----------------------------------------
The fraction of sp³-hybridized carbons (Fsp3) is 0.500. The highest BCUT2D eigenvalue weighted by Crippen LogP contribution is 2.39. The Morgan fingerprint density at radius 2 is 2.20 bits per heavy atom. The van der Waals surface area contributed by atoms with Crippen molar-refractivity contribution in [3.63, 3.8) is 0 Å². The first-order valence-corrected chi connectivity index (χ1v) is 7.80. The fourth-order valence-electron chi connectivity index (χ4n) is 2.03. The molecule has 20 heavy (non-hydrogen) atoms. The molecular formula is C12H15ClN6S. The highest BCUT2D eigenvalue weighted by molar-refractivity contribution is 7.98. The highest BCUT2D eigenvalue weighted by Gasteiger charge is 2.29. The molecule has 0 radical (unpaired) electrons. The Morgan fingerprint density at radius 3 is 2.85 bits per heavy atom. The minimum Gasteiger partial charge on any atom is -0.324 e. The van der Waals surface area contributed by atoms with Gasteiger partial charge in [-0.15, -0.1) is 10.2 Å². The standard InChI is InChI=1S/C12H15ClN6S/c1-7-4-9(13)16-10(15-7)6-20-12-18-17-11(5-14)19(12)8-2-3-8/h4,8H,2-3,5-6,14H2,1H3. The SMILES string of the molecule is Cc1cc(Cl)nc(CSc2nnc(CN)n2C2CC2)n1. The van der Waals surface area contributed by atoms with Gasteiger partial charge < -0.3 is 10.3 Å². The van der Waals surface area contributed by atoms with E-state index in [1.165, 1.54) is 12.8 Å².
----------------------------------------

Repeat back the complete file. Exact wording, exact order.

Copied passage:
The fraction of sp³-hybridized carbons (Fsp3) is 0.500. The highest BCUT2D eigenvalue weighted by Crippen LogP contribution is 2.39. The Morgan fingerprint density at radius 2 is 2.20 bits per heavy atom. The van der Waals surface area contributed by atoms with Crippen molar-refractivity contribution in [3.63, 3.8) is 0 Å². The first-order valence-corrected chi connectivity index (χ1v) is 7.80. The fourth-order valence-electron chi connectivity index (χ4n) is 2.03. The molecule has 20 heavy (non-hydrogen) atoms. The molecular formula is C12H15ClN6S. The highest BCUT2D eigenvalue weighted by molar-refractivity contribution is 7.98. The highest BCUT2D eigenvalue weighted by Gasteiger charge is 2.29. The molecule has 0 radical (unpaired) electrons. The Morgan fingerprint density at radius 3 is 2.85 bits per heavy atom. The minimum Gasteiger partial charge on any atom is -0.324 e. The van der Waals surface area contributed by atoms with Gasteiger partial charge in [-0.15, -0.1) is 10.2 Å². The standard InChI is InChI=1S/C12H15ClN6S/c1-7-4-9(13)16-10(15-7)6-20-12-18-17-11(5-14)19(12)8-2-3-8/h4,8H,2-3,5-6,14H2,1H3. The SMILES string of the molecule is Cc1cc(Cl)nc(CSc2nnc(CN)n2C2CC2)n1. The van der Waals surface area contributed by atoms with Gasteiger partial charge < -0.3 is 10.3 Å². The van der Waals surface area contributed by atoms with E-state index in [1.165, 1.54) is 12.8 Å².